In June, we learned that France boasts its share of castles. Some sources say forty-five thousand exist, eleven classified as historical monuments. That means if I wrote a blog a day on each one, it would take me a staggering 123 years to include them all!
But don’t worry; I won’t subject you to the next ten years of blogs on castles. Besides, many of them have been covered in this blog and are well-known. But I want to take you on a journey in the next several months, visiting some lesser-known castles.
Before we start, I’d like to clarify three things. First, the term château in French means castle, but it can also refer to a large stately home, such as you might see in the New York Hamptons or London’s Kensington neighborhood. It’s a residence where a family lives. All châteaux are houses, but not all houses are châteaux.
We must also acknowledge that many of the forty-five thousand castles listed in France were fortresses built by the royal family or wealthier aristocracy to defend their land from invading forces—notably the British during the Hundred Years War in the fourteenth and fifteenth centuries. (Click here for more information on the Hundred Years War.) It’s not uncommon to see such fortifications on the hillsides as you’re biking or driving along the roads through the countryside.
Finally, many castles have survived, while others have fallen into ruin. Many of those left in shambles have remained that way. Others have been either restored by the State of France as historical monuments, such as the Palace of Versailles, or by wealthy entities who have turned them into tourist sites, hotels, cultural centers, or other venues.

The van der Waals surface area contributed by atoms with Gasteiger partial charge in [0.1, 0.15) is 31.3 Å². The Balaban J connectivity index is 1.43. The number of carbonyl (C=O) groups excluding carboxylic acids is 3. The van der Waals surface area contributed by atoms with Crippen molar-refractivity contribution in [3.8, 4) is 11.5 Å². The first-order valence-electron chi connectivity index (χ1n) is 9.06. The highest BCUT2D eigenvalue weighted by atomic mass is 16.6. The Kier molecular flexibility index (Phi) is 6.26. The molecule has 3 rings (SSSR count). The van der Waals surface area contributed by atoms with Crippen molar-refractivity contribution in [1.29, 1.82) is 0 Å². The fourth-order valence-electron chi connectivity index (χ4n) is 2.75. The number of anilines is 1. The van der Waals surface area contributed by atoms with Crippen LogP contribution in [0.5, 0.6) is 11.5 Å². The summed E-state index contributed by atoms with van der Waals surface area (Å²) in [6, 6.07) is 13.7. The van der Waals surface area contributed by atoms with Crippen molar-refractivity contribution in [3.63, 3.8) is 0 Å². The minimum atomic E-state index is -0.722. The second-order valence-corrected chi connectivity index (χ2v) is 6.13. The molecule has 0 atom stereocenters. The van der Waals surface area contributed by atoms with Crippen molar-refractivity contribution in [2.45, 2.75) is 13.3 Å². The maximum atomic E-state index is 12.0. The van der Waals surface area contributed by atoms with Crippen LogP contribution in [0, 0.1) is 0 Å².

Finally, many castles have survived, while others have fallen into ruin. Many of those left in shambles have remained that way. Others have been either restored by the State of France as historical monuments, such as the he Palace of Versailles, or by wealthy entities who have turned them into tourist sites, hotels, cultural centers, or other venues.
Le Château De Lourmarin is considered the “Premiere Château Renaissance en Provence” or the first Renaissance-style château built in Provence. It’s one of seven privately-owned châteaux on the official route of châteaux and jardins (castles and gardens) in Provence and the Luberon (a region of hill towns north of Aix en Provence). It also became a historical monument in 1973.
I became fascinated by Château De Lourmarin when I discovered its history involving a community of pre-reformation Protestants known as Waldensians in the village of Lourmarin. If you’ve read my Waldensian series, you know of the struggles the Waldensians endured throughout the Middle Ages and Renaissance. But more than a century and a half before Louis XIV took the throne, the tide had changed briefly in the Waldensians’ favor.
The population in the Luberon had been decimated by the Black Death and Hundred Years War, and the Baron of Sault, Foulques d’ Agoult, a Lord of Provence and Chamberlain of King René, inherited land in Piedmont (present-day Italy and homeland of the Waldensians) and Lourmarin.